Liv-ex said the trade ‘is reporting strong sales’ of Burgundy 2020 wines following the first en primeur releases in recent weeks, despite higher prices.
Decanter’s Charles Curtis MW rated Côte d’Or reds and whites highly in his Burgundy 2020 overview, published earlier this month.
Liv-ex’s new Burgundy report also suggested that getting hold of some wines has become even more difficult.
‘The trade continues to report an insatiable global buying appetite that has led to reduced allocations to collectors, despite another year of rising prices,’ it said.
‘Merchants are allocating ever greater numbers of premier and grand crus in three-packs.’
The group, a global marketplace for the trade, also pointed to concerns about supply shortages in the background of the 2020 campaign.
While Burgundy’s 2020 vintage wasn’t particularly small overall, ‘it is squeezed between the low-yielding 2019 vintage and the miniscule 2021’, said Liv-ex.
There was speculation prior to this month’s campaign about how wineries might manage supplies. However, Liv-ex cited Burgundy expert Jasper Morris MW in reporting that some producers have released full allocations of 2020 wines to merchants and importers, rather than releasing in two instalments.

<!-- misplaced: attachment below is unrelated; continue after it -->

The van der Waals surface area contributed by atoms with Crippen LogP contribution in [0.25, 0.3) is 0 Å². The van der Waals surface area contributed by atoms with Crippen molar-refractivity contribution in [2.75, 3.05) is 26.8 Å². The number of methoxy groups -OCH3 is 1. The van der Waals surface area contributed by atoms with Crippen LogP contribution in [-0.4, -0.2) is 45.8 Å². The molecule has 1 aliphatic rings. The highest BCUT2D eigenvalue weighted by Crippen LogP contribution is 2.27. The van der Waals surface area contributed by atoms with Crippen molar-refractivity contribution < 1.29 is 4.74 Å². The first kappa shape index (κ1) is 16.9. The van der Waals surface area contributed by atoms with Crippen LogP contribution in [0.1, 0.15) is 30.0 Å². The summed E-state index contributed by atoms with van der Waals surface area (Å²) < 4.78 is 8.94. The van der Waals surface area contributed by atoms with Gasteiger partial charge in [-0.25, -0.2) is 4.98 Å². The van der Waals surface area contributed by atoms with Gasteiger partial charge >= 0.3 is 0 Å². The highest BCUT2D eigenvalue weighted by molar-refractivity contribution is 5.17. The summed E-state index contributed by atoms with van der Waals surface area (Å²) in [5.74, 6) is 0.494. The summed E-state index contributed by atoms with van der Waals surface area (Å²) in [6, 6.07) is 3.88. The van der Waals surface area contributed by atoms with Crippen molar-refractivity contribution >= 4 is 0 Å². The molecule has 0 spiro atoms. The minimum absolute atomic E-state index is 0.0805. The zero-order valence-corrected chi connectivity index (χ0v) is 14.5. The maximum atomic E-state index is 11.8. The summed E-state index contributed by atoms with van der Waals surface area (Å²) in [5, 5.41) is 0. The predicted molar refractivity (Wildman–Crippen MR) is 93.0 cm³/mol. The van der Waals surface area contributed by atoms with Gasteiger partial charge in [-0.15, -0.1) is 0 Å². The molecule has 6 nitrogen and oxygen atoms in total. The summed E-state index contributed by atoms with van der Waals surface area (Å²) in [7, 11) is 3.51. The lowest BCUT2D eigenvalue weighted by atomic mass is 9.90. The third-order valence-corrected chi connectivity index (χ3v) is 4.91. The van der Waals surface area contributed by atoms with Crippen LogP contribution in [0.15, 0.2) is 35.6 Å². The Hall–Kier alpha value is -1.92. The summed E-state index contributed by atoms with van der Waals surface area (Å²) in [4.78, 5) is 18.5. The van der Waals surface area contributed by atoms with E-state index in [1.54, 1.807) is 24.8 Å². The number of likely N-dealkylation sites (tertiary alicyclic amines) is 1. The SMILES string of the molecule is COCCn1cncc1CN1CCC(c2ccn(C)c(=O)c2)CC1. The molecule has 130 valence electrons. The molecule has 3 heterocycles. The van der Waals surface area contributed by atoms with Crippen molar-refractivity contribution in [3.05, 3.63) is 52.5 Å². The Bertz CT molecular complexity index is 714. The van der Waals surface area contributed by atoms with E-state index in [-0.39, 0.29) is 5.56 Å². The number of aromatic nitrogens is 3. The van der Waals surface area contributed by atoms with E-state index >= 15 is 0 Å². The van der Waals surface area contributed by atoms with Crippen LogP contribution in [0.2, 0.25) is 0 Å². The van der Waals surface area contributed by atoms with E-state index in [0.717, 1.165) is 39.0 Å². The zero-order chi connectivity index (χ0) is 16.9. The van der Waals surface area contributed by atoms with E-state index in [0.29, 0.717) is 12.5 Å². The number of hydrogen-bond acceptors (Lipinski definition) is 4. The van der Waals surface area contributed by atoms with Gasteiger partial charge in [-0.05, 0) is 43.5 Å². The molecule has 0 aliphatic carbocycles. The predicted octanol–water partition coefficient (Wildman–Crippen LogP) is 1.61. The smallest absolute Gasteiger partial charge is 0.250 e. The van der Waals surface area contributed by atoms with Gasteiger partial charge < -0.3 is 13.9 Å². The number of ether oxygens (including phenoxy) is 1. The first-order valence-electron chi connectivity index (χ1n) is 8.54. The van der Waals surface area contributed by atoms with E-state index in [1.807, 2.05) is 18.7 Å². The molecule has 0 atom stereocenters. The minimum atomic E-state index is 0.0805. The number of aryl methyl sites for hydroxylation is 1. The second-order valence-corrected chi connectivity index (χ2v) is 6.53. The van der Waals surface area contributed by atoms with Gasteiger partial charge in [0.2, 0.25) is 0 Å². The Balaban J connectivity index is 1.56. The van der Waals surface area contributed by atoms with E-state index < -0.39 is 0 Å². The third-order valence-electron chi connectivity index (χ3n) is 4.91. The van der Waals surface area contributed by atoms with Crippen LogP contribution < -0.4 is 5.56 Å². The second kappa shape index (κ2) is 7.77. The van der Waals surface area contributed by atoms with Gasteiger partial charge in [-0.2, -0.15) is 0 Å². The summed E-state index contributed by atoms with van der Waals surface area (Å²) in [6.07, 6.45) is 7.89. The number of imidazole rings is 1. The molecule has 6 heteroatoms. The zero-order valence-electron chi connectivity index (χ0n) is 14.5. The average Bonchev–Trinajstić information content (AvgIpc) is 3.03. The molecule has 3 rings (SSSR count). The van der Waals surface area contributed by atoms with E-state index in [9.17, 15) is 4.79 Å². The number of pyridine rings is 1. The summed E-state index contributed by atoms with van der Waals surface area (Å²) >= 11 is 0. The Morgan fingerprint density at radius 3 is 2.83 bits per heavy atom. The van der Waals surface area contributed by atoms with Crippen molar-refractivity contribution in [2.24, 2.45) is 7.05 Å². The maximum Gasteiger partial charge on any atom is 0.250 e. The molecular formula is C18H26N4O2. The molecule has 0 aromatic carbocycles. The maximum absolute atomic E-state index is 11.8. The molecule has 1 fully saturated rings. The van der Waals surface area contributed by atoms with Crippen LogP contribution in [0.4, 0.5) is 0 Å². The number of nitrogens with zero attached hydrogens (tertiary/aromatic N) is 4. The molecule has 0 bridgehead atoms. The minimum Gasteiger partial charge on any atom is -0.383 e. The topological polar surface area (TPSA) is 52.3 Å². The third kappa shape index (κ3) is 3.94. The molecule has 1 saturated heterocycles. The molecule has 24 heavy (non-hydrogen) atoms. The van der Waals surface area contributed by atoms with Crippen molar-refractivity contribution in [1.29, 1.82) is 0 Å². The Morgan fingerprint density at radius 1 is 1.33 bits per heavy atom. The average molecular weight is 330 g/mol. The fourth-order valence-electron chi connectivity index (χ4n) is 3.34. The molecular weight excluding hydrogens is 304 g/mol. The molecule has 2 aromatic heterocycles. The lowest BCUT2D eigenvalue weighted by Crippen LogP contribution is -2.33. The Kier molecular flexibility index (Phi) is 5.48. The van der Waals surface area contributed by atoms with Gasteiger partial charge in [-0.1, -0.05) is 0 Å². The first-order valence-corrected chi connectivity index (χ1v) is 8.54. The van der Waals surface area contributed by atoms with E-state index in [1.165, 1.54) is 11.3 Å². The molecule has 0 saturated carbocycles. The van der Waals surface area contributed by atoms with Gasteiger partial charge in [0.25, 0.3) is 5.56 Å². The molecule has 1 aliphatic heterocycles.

The first 2020 en primeur releases have also arrived during a buoyant period for the fine wine market in general.
‘The 2020 vintage is being offered into the teeth of a bull market for Burgundy,’ said Liv-ex. Its Burgundy 150 index rose by 31% last year.
Price rises have been led by the ‘blue chip’ names, as previously reported by Decanter.
‘Burgundy is certainly trading strongly so far this year,’ said Matthew O’Connell, CEO of LiveTrade at UK-based merchant Bordeaux Index.
Outside of en primeur, he said top-tier names were still leading the way. ‘DRC and Leroy have seen particularly high demand,’ he said.
Regarding en primeur, he said, ‘Reports from across the market imply strong demand for en primeur [wines] across the producer spectrum but one always has to consider the extent to which apparent demand for lower “tier” names is in reality driven by such purchases being linked to increased likelihood of securing allocation of top names.’
Liv-ex pointed to evidence that secondary market trading on Burgundy in general continues to expand as collectors seek alternatives to established names.
‘Tight allocations for premier and grand crus mean eager Burgundy buyers will have to continue their journey of discovery into different appellations if they wish to keep their cellars stocked with the region’s wines,’ it said.
Liv-ex sales director Anthony Maxwell said, ‘Blue-chip labels continued to command significant attention even as the category broadened to encompass new growers and appellations, a trend that will likely continue in 2022.’